Twomey –v- Crean & Anor

Twomey –v- Crean & Anor [2005]

In this case, the plaintiff, a pillion passenger on a motorbike was injured in collision with the second-named defendant’s car and made a claim for personal injuries. The plaintiff gave evidence that the motorbike he was travelling on was struck by the car when the driver made an illegal U-turn into the bike’s path, causing the collision and his personal injuries. He also gave evidence that both he and the driver of the motorbike were wearing helmets at the time of the accident. His claim against the driver was ultimately dismissed because the Judge did not believe his account of the accident or that he had been wearing a helmet at the time of the accident. The plaintiff did however recover €50,000 in damages against the driver of the motorbike.

The Judge said:

Finding for the plaintiff in this case would involve me being satisfied that the accident happened more probably the way the plaintiff says it happened than the way in which the second named defendant says it happened. Of course the plaintiff does not have the benefit of the evidence that the first named defendant might have been able to give. Such a finding would inevitably mean that among other things I would be satisfied that the accident happened beyond the entrance into Holyville and outside the Statoil Station. Such a conclusion in turn would mean that I rejected the evidence of the second named defendant that it happened opposite the mouth of the junction, in favour of the plaintiff’s account, and also the evidence of Sergeant Kelliher who was quickly on the scene after the accident, and who made notes at the scene of the position of the vehicles on the road after the impact, and he prepared a sketch from those notes. Such a rejection of that evidence would involve a finding that the second named defendant was not just mistaken in his recollection, but in all likelihood was deliberately lying under oath, and that his lie was being wilfully corroborated by Sgt. Kelliher by a deliberate concoction of a sketch designed to mislead the Court…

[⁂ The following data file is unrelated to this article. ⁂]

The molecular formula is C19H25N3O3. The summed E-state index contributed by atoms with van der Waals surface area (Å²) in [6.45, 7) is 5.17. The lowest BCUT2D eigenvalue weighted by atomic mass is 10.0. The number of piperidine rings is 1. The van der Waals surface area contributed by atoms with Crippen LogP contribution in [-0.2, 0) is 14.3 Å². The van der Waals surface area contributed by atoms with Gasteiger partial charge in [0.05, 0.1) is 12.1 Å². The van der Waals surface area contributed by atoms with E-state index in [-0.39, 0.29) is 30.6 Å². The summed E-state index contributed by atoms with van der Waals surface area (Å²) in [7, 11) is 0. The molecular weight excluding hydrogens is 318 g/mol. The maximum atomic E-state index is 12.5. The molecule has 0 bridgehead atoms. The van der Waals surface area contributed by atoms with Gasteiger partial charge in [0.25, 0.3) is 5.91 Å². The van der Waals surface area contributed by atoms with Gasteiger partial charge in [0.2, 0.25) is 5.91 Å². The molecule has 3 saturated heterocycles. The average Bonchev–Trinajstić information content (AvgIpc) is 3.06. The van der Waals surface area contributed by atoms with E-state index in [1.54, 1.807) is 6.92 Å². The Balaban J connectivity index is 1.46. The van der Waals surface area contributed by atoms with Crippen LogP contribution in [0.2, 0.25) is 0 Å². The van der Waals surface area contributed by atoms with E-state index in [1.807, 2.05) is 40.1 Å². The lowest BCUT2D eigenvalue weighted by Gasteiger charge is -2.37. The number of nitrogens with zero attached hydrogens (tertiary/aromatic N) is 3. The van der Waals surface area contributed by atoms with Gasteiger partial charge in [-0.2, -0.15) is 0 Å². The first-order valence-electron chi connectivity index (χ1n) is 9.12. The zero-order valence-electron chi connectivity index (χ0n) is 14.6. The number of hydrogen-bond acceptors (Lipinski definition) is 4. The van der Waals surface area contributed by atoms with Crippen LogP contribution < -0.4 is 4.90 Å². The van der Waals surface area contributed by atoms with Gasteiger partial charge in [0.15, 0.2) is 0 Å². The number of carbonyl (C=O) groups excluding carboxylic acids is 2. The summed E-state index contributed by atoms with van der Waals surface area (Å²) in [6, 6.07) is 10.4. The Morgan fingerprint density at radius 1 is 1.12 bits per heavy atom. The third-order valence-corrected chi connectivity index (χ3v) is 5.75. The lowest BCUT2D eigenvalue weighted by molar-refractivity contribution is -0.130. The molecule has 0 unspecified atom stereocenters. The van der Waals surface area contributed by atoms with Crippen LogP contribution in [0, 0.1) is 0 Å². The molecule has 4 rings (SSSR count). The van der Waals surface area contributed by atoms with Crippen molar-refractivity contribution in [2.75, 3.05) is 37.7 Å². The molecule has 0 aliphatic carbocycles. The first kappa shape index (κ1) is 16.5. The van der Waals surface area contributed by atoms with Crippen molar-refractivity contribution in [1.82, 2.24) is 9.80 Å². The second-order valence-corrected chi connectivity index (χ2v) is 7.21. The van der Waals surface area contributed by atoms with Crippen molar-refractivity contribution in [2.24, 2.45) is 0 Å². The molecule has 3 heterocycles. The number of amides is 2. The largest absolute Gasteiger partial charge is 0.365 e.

My assessment of the evidence is affected also by what I find to be a lack of credibility on the part of the plaintiff, and while not setting out in full a number of matters which have caused me to doubt the accuracy and correctness of his evidence, I will point to a couple of matters. Firstly, the plaintiff told Mr Curtin soon after this accident happened that he was not wearing a crash helmet, whereas now he swears in Court that he was. Neither was any helmet found at the scene even though the plaintiff says now that it came off his head in the collision due to the absence of a strap. Secondly, his evidence about going to the off-licence for cigarettes was lacking in candour since he later explained in cross-examination that the presence of a number of cans of beer on the road after the impact was explained by the fact that it was the first named defendant who was getting the beer while he himself was only buying cigarettes. I was also not happy about the manner in which this plaintiff was at the least economical with the truth in relation to some of the previous injury evidence. Generally speaking, I did not find the plaintiff to be someone whose evidence could be relied upon in material respects, and certainly not such as could be relied upon to displace evidence given by the second named defendant and Sgt. Kelliher.

Since I am not satisfied that this accident happened in the manner in which the plaintiff says it happened, he has not discharged the onus of proof which is upon him, and I therefore dismiss the claim as against the second named defendant.


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